How to Carve a Try Stick
Nearly every model of knife has different blade shapes, ergonomics, and grind geometry. So, just like breaking in a new pair of boots, when you get a new knife, you should take some time to learn how it performs and, more importantly, how you'll have to modify your technique to perform cutting tasks.
Mors Kochanski discusses the concept of the Try Stick in his book Bushcraft and suggests it's an excellent way to practice your knife skills as you carve a variety of useful notches and shapes.
Not one to waste an opportunity, I used my recently acquired ESEE Pinhotti Friction Folder to carve this try stick. It's my first friction folder, but so far, so good. The tang ensures it stays closed while in most grips and cuts, and it's proven to be a very capable and handy knife.
In this article, we'll explore the various notches and cuts on the Try Stick.
If you've ever tried to drive a wooden stake into the ground that lacked chamfered edges, then you most likely know why this cut is important to bushcrafters. The half-domed shape keeps wooden stakes from splintering and splitting when they're hammered in.
The saddle notch is a simple half-circle cut perpendicularly into the stick. This type of notch is useful for building shelter frames, log benches, and more. Focus on keeping the two halves of the notch symmetrical, and also be aware that the stick or log you plan to place into the notch may not be perfectly round, so adjustments are sometimes necessary.
This notch is extremely useful for a variety of projects. It can serve as a guyline catch on tent stakes, and it's used in Figure 4 and L7 traps. Pay attention to the angle of the cut that's perpendicular to the grain of the wood. Depending on your project, you might want it to be slightly more acute than 90 degrees. Remember, it's always easy to cut more wood out of the notch, but it's impossible to add it back.
This notch is also known as a round reduction. It's infinitely useful anytime you need a smaller-diameter piece of wood. It's great for rounding a shelter pole, making a secure slot for lashing, and the reel portion of a handline.
The beam cut is very similar to the round reduction but square. We advise you to go slow and remove small amounts of wood until you can ensure the surfaces are, in fact, square. On a larger scale, this cut is useful for cabin construction, but it's also used to make the surfaces of a hearth board flat.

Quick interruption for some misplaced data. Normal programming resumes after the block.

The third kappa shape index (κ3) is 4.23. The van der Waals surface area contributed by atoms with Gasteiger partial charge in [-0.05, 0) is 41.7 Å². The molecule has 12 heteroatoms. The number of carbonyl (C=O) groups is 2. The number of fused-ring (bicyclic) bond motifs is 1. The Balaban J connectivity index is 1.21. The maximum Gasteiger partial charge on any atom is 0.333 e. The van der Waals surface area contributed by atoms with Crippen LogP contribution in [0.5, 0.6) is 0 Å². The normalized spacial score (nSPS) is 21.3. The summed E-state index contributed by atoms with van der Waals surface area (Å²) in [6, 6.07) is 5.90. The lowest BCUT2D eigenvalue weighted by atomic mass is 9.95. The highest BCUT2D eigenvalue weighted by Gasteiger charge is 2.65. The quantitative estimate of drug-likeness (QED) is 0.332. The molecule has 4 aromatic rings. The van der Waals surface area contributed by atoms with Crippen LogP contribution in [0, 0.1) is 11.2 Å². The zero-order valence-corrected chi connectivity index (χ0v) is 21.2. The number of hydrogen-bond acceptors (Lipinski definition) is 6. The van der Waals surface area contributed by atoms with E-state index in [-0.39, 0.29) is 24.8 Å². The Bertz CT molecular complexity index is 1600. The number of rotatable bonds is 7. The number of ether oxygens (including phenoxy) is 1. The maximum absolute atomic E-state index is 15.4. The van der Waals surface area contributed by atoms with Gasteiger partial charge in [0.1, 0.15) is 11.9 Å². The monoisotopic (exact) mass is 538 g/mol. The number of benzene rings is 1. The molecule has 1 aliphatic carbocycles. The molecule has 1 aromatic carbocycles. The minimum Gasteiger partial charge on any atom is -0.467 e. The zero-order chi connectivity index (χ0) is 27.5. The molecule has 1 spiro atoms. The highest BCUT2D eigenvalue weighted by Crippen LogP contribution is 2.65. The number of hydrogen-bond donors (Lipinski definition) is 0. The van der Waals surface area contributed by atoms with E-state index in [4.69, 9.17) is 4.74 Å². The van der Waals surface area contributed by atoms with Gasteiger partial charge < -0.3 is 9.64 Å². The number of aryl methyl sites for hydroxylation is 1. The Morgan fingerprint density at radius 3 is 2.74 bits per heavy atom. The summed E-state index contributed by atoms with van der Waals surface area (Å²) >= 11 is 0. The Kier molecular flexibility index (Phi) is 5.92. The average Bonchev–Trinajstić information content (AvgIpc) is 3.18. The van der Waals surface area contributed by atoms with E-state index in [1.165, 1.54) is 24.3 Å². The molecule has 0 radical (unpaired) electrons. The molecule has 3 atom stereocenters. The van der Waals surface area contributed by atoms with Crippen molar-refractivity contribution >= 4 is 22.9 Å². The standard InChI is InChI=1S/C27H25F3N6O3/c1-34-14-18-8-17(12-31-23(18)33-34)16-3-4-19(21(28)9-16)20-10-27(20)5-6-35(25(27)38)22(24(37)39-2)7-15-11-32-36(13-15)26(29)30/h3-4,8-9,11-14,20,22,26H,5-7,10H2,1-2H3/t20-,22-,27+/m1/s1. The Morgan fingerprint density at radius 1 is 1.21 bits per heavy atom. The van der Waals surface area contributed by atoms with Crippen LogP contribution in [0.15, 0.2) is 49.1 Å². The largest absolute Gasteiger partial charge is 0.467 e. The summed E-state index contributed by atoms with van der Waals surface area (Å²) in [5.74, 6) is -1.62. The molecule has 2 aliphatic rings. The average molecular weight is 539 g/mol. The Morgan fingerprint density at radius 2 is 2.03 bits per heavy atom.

This simple V Notch is useful for the notch in a bow drill hearth board. It's also great to use in conjunction with the beam cut. It also shares the same difficulties as that notch, so if you need a true 90-degree notch, start shallow and carefully adjust as you go.
A pot over an open fire is a great way to boil water or cook dinner, but securing your pot can be a challenge. With the hanger notch, you can easily hang a pot with a bail over a fire. There are multiple ways to attach the other end of the stick to support the hanger, but for now, we'll focus on the notch. The easiest way to carve this notch is to start with an X that's push-cut directly into the wood. Then you can work away the material on one end of the X. For an extra secure fit, focus on undercutting the point that's facing upwards.
While this might seem like a cut that you're likely to use often, it's worth practicing for constructing frames, pump drills, and other tools. Don't underestimate peg and hole construction and the importance of precise cuts when utilizing it.
While the lashing cross isn't included in every version of the Try Stick, we think it's worth including because it's useful and great practice for making precise symmetrical cuts. It's excellent for securing lashings, and it can be adapted to pack frames and other construction projects.
The simple wedge is great for securing stakes and for making a digging stick. You can make the angle as acute or obtuse as you need. If you're making stakes or the ever-handy digging stick, pay attention to the type of wood.